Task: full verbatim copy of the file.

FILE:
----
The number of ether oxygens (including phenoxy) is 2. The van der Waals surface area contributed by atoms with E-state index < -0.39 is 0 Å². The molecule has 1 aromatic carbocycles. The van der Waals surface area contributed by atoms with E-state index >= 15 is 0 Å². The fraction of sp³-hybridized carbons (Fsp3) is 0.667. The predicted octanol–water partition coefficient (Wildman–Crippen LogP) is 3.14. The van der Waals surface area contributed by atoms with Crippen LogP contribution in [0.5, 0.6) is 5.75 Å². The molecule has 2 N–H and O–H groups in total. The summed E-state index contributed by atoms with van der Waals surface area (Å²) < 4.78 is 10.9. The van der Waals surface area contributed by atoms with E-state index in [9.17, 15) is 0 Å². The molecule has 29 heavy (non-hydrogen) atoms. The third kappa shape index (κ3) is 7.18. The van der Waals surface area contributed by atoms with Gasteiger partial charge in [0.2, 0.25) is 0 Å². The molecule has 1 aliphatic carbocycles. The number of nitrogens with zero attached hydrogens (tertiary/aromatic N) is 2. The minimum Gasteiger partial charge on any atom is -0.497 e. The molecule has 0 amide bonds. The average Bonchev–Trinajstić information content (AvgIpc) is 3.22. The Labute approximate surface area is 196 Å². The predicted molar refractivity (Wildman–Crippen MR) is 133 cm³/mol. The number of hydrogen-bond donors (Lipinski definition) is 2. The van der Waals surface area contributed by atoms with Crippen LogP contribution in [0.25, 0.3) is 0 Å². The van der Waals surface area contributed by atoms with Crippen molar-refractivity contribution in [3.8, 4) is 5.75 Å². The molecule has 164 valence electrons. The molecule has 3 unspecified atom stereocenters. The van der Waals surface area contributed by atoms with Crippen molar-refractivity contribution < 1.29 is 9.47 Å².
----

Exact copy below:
The number of ether oxygens (including phenoxy) is 2. The van der Waals surface area contributed by atoms with E-state index < -0.39 is 0 Å². The molecule has 1 aromatic carbocycles. The van der Waals surface area contributed by atoms with E-state index >= 15 is 0 Å². The fraction of sp³-hybridized carbons (Fsp3) is 0.667. The predicted octanol–water partition coefficient (Wildman–Crippen LogP) is 3.14. The van der Waals surface area contributed by atoms with Crippen LogP contribution in [0.5, 0.6) is 5.75 Å². The molecule has 2 N–H and O–H groups in total. The summed E-state index contributed by atoms with van der Waals surface area (Å²) < 4.78 is 10.9. The van der Waals surface area contributed by atoms with E-state index in [9.17, 15) is 0 Å². The molecule has 29 heavy (non-hydrogen) atoms. The third kappa shape index (κ3) is 7.18. The van der Waals surface area contributed by atoms with Gasteiger partial charge in [0.2, 0.25) is 0 Å². The molecule has 1 aliphatic carbocycles. The number of nitrogens with zero attached hydrogens (tertiary/aromatic N) is 2. The minimum Gasteiger partial charge on any atom is -0.497 e. The molecule has 0 amide bonds. The average Bonchev–Trinajstić information content (AvgIpc) is 3.22. The Labute approximate surface area is 196 Å². The predicted molar refractivity (Wildman–Crippen MR) is 133 cm³/mol. The number of hydrogen-bond donors (Lipinski definition) is 2. The van der Waals surface area contributed by atoms with Crippen LogP contribution in [0.25, 0.3) is 0 Å². The van der Waals surface area contributed by atoms with Crippen molar-refractivity contribution in [3.8, 4) is 5.75 Å². The molecule has 164 valence electrons. The molecule has 3 unspecified atom stereocenters. The van der Waals surface area contributed by atoms with Crippen molar-refractivity contribution < 1.29 is 9.47 Å².